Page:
Blue herons are a common sight at Salem Lake.
The Dipsea Race, the oldest trail race in America, is legendary for its stairs and steep trails. Within a few blocks of the starting line in Mill Valley, California, runners confront three flights of stairs that rise as tall as a 50-story building, and, by the time, they arrive at the finish line in Stinson Beach, they have run 7.4 miles for a total elevation gain and loss or 2,200 feet.
Given the challenges of the course, you might be surprised to learn that the 2015 winner was a 58-year-old by the name of Brian Pilcher.
How did a middle-age man beat his younger competitors in such a grueling race?
Besides Pilcher’s stellar performance, the race’s format also had a role. The Dipsea Race is one of the few races that uses a handicapping system—in the form of a head start based on age and gender—that levels the playing field for older and very young runners. As a result, winners have included adults as old as 72 and children as young as eight.
A more common way of handicapping races is age-grading. It also levels the playing field for older runners.
Take Ed Whitlock, for instance, the first person over the age of 70 to run a marathon in less than three hours with a time of 2:59:10. That’s a strong performance at any age, but with age grading it translates to a near world record time of 2:03:57. (Whitlock recently set a new master’s world record for 85-year-olds in the half-marathon with a time of 1:50:47, which translates to 1:00.23 as an age-graded time.)
How does it work? The explanation on the Runner’s World age-grade calculator says that it is a two-step process. First, the calculator derives your age-graded score by determining the ratio of the approximate world-record time for your age and gender and dividing it by your actual race time. The calculator then takes that score and converts it into a finish time for a runner in the open-division category by using a factor for age and gender. Whitlock, for instance, would have had to run a time of 1:47:06 to match the current world record in the half-marathon of 58:23.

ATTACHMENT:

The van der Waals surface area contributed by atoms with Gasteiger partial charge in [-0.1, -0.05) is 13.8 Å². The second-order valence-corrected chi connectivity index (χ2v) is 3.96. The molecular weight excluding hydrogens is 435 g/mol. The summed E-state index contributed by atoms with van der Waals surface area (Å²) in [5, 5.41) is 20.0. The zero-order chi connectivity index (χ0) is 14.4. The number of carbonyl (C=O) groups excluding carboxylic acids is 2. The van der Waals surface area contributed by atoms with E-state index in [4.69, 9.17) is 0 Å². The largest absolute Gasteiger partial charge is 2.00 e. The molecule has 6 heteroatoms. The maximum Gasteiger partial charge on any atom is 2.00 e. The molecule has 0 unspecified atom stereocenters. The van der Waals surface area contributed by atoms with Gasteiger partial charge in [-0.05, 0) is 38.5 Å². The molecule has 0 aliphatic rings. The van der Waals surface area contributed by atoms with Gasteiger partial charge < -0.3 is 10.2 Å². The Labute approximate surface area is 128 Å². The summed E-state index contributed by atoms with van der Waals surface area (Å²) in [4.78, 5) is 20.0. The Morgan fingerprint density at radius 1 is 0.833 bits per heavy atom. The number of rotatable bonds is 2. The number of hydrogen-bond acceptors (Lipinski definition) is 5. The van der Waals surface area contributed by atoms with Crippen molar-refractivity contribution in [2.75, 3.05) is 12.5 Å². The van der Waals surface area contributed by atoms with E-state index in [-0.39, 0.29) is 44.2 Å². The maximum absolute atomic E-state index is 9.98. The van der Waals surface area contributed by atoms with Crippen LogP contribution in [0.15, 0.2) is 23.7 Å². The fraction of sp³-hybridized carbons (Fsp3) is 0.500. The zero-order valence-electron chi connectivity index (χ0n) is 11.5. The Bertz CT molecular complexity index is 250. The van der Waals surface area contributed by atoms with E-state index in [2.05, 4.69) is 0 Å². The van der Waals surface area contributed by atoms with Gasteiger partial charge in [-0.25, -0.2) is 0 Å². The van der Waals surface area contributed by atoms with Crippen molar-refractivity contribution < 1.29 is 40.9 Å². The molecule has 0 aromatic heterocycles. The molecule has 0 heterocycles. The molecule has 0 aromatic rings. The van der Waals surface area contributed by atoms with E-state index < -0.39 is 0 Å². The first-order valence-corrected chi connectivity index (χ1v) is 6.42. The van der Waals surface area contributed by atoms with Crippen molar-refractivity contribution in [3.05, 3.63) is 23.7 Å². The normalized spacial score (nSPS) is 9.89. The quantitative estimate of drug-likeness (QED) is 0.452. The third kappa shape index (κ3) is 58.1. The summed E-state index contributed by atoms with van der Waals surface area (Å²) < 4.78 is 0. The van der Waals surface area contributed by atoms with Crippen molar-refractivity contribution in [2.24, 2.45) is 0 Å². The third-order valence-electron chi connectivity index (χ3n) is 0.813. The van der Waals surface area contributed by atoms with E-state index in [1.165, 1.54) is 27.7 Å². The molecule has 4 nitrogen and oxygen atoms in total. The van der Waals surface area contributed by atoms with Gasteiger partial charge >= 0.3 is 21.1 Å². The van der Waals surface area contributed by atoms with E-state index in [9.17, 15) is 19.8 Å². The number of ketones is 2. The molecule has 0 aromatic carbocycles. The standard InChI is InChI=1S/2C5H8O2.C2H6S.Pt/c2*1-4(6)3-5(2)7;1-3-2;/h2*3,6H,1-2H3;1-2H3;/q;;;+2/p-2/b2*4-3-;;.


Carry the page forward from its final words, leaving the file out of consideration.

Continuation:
While age-grading is not widely used to determine overall winners (nor should it), a few races do award age-graded winners in a separate category. More to the point, age-grading is a great motivator as it compensates for the diminishing abilities that come with age and allows older runners to compete with their younger selves.
I have to admit that I was skeptical at first. Then I plugged in my times and ages for two 5Ks runs that I ran more than 20 years apart. Much to my surprise, I found that my performances—once age grading took my different ages into account—were nearly identical. Relative to age-group records, I was at exactly the same percentile in both cases. Both times looked even better once they had been converted using the age-grading scale that showed what these times would have hypothetically been in my youth. When a few months later, I ran an even faster race, I found that I had jumped three percentile points in my age-group, and using the age-grading formula, I found that I had just run the best 5K of my life, which accorded well with my subjective experience of the race.
Running my best 5K at the age of 56—even if it was only an extrapolation—was very satisfying and it carried me through months of training.
If you’re an older running and haven’t tried age-grading, I encourage you to give it a test run. You can find several age-grade calculators online, including Runner’s World and Heartbreak Hill Striders Boston. —Mark Caskie
Best Long Run 1: Atlantic & Yadkin Greenway (northern section)/Battleground Park/Country Park, 13.1 miles. Bright blue sky etched with chalky contrails, four pines fallen in a clump across trail, had to climb over; mallard couple in pond; lily pads covering most of small pond; view of glistening Country Park lake from high on hill through trees; 30 small children’s tombstones in a row with just a few gaps in cemetery near Atlantic & Yadkin Greenway, each with a carved lamb on top, left me wondering about the local mortality rate of children in earlier times.
Best Long Run 2: Salem Lake, 13.25 miles. Saw two blue herons, one flying out of a cove with its neck curved back, and the other right beside the trail, fully visible at about 10 feet, standing on a branch, stock-still; numerous butterflies including eastern tiger swallowtails and black swallowtails, some seemed to fly along with me for short distances as if they were drafting off on my pace; a small (3 inches or less), brownish lizard on the trail, lots of turtle sunning themselves on fallen trunks with one more than a foot above the water on a flat part of a branch; ferns on the bank in dappled sunlight; wave ripples passing through reed beds and heavy shade beneath trees creating striations of light and dark; and a long train crossing the railroad bridge that is situated on one of the arms of the lake with its graffiti from distant cities. Air moist and cool, more than once I could smell the water. Heard a woodpecker hammering away at a tree in the forest.
Race: Next week!
Other Running Blog Entries:
“A Tip for Running-Life Balance”
“The Rhythm of the Run”
“Micro-Terrains Make Hills Manageable”
“Thoughts from the Finish Line”